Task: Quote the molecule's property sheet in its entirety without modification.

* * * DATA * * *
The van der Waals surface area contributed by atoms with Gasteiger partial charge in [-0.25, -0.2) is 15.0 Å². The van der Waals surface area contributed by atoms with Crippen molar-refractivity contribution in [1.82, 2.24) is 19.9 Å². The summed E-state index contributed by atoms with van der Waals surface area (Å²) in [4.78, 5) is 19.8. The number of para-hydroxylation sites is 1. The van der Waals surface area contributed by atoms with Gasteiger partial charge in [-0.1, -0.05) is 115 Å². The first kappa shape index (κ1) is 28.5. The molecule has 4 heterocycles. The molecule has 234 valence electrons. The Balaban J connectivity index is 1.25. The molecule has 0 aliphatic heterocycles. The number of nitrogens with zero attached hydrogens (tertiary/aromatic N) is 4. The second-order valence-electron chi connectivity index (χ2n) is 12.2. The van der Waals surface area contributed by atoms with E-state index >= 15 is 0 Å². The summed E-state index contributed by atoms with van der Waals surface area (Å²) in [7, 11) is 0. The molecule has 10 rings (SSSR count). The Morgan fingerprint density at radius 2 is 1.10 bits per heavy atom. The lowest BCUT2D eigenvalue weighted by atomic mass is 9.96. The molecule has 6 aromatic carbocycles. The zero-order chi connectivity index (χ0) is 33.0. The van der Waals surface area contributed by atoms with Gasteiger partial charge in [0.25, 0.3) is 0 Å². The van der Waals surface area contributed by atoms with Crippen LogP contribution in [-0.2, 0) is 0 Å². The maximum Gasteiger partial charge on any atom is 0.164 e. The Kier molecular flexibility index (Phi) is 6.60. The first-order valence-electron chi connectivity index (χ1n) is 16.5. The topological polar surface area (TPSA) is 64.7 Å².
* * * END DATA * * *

The van der Waals surface area contributed by atoms with Gasteiger partial charge in [-0.25, -0.2) is 15.0 Å². The van der Waals surface area contributed by atoms with Crippen molar-refractivity contribution in [1.82, 2.24) is 19.9 Å². The summed E-state index contributed by atoms with van der Waals surface area (Å²) in [4.78, 5) is 19.8. The number of para-hydroxylation sites is 1. The van der Waals surface area contributed by atoms with Gasteiger partial charge in [-0.1, -0.05) is 115 Å². The first kappa shape index (κ1) is 28.5. The molecule has 4 heterocycles. The molecule has 234 valence electrons. The Balaban J connectivity index is 1.25. The molecule has 0 aliphatic heterocycles. The number of nitrogens with zero attached hydrogens (tertiary/aromatic N) is 4. The second-order valence-electron chi connectivity index (χ2n) is 12.2. The van der Waals surface area contributed by atoms with E-state index >= 15 is 0 Å². The summed E-state index contributed by atoms with van der Waals surface area (Å²) in [7, 11) is 0. The molecule has 10 rings (SSSR count). The Morgan fingerprint density at radius 2 is 1.10 bits per heavy atom. The lowest BCUT2D eigenvalue weighted by atomic mass is 9.96. The molecule has 6 aromatic carbocycles. The zero-order chi connectivity index (χ0) is 33.0. The van der Waals surface area contributed by atoms with Gasteiger partial charge in [0.25, 0.3) is 0 Å². The van der Waals surface area contributed by atoms with Crippen LogP contribution in [-0.2, 0) is 0 Å². The maximum Gasteiger partial charge on any atom is 0.164 e. The Kier molecular flexibility index (Phi) is 6.60. The first-order valence-electron chi connectivity index (χ1n) is 16.5. The topological polar surface area (TPSA) is 64.7 Å².